The Good Side of Yawning | Benefits of a Yawn

The Good Side of Yawning | Health Benefits of a Yawn…

Every human yawns, likewise animals. Particularly among humans, a yawn can be transferred from one person to another; it is contagious. Yet we fail to learn why this involuntary action is indispensable to human existence, despite the fabulous science of yawning.

Many times, we find ourselves doing an unusual amount of yawning in an attempt to catch our breath. We see yawning as a sign of stress and tiredness alone, even though to yawn has its good sides.

Yes, you heard me right. We have the good side of yawning too.

I know the questions you have in your mind right now:

is yawning good for your health?

yawning good or bad?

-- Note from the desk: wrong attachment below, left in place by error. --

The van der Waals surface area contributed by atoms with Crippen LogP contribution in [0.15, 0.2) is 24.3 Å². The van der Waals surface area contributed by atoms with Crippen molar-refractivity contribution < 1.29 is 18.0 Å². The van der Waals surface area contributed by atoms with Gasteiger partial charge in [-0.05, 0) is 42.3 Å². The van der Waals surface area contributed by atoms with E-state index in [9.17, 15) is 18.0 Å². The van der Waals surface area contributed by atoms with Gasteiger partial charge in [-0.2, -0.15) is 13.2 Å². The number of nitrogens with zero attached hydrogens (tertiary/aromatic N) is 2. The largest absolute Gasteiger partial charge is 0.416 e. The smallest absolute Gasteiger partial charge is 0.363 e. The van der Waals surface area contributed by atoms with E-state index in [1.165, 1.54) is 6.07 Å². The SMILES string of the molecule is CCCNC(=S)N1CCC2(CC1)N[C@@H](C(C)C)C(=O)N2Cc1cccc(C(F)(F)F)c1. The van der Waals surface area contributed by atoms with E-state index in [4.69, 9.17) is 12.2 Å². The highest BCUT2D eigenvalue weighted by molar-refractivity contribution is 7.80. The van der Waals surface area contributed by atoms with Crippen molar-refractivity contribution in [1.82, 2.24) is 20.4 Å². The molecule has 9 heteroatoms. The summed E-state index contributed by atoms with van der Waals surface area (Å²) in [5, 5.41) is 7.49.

is yawning contagious?

is yawning beneficial?

The answer to your questions is “Yes”.

Stay with us, let’s quickly explore the what it means to yawn, the science behind yawning as well as the benefits of a yawn and body stretching.

The Concept of Yawning

A yawn is an automatic and involuntary action consisting of the simultaneous inhalation of air and the widening of the eardrums, followed by an exhalation of breath.

Wikipedia has it that, Oscitation commonly known as ‘Yawning’ most often occurs in adults immediately before and after sleep, during tedious activities and as a result of its contagious quality. It is commonly related to tiredness, stress, sleepiness, or even boredom and hunger.

Yawning consists of an involuntary wide opening of mouth with maximal stretching of jaw, together with a long and deep inhalation through the mouth and nose, followed by a slow expiration, associated with a feeling of comfort. The average duration of a yawn is 5 seconds.